Neighborhood Groups Advocate For Sanctioned Homeless Camps

By Courtney Sherwood (OPB) and Sage Van Wing (OPB)
May 22, 2020 9:40 p.m.

As Portland police prepare to increase sweeps of homeless camps – which had largely been paused due to COVID-19 concerns – a coalition of North Portland neighborhood groups is pushing for a different approach.


They’ve asked the city to accept the reality of these camps, for now, and to develop managed campsites throughout Portland, as an alternative to what Bridgeton Neighborhood Association chairman Tom Hickey called “unbridled, unmanaged random camping” happening in many areas today.

"Roughly, what we're looking for is a way to clear the resistance amongst the neighborhood associations to the homeless camping that's going on right now," Hickey told "Think Out Loud" on Friday.


Many neighborhood association members are frightened about crime, public health, human waste and trash at informal campsites occupied by people living in tents instead of permanent housing, Hickey said.

Housed people often see these campers as invaders, he added.

Five North Portland neighborhood association boards have endorsed a joint statement asking city leaders to build on the examples of Dignity Village and Kenton Women's Village, and to establish multiple safe, legal and managed camps where residents can self-govern, access toilets and showers, and connect to social services.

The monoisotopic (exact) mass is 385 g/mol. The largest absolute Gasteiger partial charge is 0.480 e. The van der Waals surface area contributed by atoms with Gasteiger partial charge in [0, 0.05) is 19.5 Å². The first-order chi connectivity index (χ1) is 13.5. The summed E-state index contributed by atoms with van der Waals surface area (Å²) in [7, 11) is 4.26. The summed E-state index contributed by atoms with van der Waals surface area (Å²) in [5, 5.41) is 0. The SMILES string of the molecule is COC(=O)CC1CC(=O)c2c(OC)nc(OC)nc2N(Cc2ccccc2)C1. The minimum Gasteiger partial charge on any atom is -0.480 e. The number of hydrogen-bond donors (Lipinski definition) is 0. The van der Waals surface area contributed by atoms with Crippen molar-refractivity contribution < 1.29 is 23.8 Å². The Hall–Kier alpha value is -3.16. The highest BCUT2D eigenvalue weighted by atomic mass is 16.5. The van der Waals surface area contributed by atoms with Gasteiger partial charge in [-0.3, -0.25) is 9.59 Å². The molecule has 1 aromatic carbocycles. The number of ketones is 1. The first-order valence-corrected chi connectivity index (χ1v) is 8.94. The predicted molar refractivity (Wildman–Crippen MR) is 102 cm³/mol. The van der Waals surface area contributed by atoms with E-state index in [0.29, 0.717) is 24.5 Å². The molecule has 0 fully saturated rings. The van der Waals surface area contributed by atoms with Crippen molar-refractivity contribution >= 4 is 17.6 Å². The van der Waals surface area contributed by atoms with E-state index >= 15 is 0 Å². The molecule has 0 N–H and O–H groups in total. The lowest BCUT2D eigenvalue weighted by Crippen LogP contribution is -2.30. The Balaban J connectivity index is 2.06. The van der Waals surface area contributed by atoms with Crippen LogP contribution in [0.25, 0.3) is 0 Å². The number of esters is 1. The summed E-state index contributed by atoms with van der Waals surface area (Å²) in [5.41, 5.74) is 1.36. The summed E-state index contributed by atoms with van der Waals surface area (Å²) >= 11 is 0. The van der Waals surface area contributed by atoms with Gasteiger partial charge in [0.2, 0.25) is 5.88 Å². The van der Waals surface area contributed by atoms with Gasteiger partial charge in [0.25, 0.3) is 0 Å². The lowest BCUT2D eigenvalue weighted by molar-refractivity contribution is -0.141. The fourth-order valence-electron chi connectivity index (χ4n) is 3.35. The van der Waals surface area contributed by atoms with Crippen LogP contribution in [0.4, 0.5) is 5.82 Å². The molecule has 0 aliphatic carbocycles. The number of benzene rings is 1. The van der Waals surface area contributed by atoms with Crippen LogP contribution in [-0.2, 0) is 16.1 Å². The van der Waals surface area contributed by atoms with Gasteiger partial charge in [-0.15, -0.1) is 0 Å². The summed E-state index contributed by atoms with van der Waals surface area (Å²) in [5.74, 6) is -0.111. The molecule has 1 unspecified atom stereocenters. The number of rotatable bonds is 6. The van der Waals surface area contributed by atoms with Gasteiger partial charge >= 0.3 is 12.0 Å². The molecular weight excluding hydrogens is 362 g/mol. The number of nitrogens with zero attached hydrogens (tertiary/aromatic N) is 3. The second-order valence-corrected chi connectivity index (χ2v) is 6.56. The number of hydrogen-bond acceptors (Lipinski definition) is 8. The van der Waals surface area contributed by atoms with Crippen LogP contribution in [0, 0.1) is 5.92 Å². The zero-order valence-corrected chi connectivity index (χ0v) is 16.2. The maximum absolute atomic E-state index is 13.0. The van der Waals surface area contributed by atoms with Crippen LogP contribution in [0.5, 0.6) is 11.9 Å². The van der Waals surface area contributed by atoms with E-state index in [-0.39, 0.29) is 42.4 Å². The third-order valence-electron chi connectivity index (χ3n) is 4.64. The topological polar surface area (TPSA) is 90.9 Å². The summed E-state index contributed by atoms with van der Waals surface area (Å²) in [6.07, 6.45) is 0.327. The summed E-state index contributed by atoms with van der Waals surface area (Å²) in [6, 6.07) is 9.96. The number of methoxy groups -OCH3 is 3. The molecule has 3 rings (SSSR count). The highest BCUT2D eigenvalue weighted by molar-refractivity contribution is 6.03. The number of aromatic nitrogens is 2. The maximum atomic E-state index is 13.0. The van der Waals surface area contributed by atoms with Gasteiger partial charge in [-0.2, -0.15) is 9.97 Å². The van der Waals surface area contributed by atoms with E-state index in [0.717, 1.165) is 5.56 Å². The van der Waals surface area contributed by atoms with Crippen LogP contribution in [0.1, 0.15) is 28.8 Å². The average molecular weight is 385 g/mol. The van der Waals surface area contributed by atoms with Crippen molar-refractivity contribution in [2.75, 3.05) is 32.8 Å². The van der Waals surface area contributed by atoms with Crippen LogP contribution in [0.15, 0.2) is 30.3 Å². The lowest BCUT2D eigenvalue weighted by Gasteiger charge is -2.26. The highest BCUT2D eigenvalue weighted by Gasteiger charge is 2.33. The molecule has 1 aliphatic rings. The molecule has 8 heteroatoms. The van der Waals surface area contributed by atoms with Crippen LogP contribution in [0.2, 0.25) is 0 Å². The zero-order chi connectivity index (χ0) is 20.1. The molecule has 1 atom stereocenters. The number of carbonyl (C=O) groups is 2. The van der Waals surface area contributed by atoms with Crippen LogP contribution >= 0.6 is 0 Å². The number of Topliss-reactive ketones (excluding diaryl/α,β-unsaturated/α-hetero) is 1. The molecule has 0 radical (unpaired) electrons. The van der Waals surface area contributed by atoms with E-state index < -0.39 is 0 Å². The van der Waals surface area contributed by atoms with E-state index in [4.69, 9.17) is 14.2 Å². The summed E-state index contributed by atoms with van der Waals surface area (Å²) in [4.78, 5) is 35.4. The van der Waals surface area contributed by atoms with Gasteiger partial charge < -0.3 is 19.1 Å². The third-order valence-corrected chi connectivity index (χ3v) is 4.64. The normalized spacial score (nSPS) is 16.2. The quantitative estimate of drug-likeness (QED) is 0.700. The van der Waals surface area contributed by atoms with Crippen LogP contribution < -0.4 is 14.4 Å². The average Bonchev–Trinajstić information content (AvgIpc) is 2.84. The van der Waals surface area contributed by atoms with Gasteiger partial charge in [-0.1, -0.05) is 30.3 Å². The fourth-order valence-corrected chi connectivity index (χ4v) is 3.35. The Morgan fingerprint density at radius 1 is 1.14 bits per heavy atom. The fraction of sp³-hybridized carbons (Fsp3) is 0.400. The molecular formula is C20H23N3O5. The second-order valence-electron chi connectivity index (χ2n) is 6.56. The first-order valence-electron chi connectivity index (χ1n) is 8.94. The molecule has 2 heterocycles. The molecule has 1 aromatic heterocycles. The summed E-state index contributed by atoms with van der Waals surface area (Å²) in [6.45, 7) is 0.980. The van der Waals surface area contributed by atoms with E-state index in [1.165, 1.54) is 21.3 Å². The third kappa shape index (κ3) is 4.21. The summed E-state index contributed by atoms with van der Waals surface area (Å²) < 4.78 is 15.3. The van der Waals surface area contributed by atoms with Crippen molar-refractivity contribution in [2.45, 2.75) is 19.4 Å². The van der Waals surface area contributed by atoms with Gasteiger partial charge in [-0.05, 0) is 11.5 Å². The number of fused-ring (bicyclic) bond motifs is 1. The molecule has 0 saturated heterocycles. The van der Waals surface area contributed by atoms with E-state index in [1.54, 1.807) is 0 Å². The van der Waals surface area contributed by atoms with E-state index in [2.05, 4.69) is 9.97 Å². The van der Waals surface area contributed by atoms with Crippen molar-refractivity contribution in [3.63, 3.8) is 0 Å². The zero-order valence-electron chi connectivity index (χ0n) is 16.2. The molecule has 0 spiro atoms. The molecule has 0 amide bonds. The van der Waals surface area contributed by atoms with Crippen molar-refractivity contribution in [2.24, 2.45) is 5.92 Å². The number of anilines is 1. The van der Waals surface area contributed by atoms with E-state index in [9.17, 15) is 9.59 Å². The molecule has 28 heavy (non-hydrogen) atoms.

In the short term, before more permanent camps are established, the statement asks the city to create sanctioned camping locations equipped with portable toilets, hand-washing stations, garbage collection and COVID-19 protective gear.

In many cases, that means neighborhoods would have to accept, rather than fight against, encampments in their midsts, Hickey said. “We would like to ask all of the neighborhood associations to look within themselves and have their own debates about, where would you be able to put up with (this)? Would you be able to make an ally of a camp, rather than an enemy of the camp?”

He said he anticipates that some neighborhood groups – especially in wealthier parts of Portland – may resist the proposal to allow dispersed camping.

“It’s going to be a battle,” Hickey said. But the current system of sweeping informal camps makes it harder for people experiencing homelessness to develop stable lives and increase their participation in mainstream society. “We all have a responsibility to reach out to people and help them come back to society.”